(1) a transmittal form that requests consideration under AFCP 2.0 (the Office suggests that applicants use form PTO/SB/434); (2) a response under 37 CFR 1.116, including an amendment to at least one independent claim that does not broaden the scope of the independent claim in any aspect; (3) a statement that the applicant is willing and available to participate in any interview initiated by the examiner concerning the accompanying response (according to the notice, "willing and available" means that the applicant is able to schedule the interview within ten (10) calendar days from the date the examiner first contacts the applicant); (4) any necessary fees (e.g., a request filed more than three months after the mailing of a final rejection must include the appropriate fee for an extension of time under 37 C.F.R. § 1.136(a)); and (5) the required papers must be filed via the EFS-Web.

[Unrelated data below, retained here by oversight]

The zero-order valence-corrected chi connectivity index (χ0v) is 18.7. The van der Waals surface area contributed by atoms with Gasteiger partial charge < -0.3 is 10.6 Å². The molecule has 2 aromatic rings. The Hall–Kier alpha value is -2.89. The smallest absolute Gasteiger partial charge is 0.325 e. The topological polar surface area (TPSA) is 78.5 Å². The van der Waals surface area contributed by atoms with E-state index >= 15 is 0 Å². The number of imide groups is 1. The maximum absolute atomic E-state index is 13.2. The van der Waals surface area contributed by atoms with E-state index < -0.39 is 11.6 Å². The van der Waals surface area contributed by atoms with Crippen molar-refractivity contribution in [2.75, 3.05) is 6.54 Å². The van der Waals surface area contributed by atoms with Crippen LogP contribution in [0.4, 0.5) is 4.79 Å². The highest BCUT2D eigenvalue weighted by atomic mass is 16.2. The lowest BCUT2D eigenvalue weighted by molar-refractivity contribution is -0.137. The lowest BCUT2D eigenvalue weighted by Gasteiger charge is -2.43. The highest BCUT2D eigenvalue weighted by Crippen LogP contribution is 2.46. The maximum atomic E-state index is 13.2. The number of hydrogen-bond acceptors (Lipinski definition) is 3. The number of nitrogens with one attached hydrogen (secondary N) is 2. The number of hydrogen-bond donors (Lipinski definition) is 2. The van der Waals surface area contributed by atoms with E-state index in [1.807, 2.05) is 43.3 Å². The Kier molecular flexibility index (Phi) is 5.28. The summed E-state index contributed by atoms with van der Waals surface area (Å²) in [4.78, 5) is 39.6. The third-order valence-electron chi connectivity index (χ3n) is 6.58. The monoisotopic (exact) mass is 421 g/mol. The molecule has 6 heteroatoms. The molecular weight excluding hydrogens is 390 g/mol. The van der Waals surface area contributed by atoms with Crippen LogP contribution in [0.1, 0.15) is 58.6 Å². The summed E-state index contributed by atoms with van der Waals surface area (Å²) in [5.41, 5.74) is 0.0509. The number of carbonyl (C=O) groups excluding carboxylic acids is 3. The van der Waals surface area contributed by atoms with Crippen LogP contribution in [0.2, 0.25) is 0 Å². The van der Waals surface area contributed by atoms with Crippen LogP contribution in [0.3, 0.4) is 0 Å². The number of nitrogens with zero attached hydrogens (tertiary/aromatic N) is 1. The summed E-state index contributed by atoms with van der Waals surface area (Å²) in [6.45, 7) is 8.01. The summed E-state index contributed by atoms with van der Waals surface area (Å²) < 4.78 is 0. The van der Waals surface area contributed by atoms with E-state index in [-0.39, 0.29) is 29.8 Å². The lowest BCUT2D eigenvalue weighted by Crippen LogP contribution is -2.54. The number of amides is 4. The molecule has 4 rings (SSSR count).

In extending the AFCP 2.0 program, the Office notes that applicants submitting AFCP 2.0 requests will begin receiving a specialized form (PTO-2323) in response to requests. The new form will communicate the status of the submission, and if applicable, also accompany an interview summary. According to the Office, the new form is designed to more clearly indicate how the AFCP submission was treated by the examiner. Additional information regarding the AFCP 2.0 program can be found on the Office's AFCP 2.0 webpage.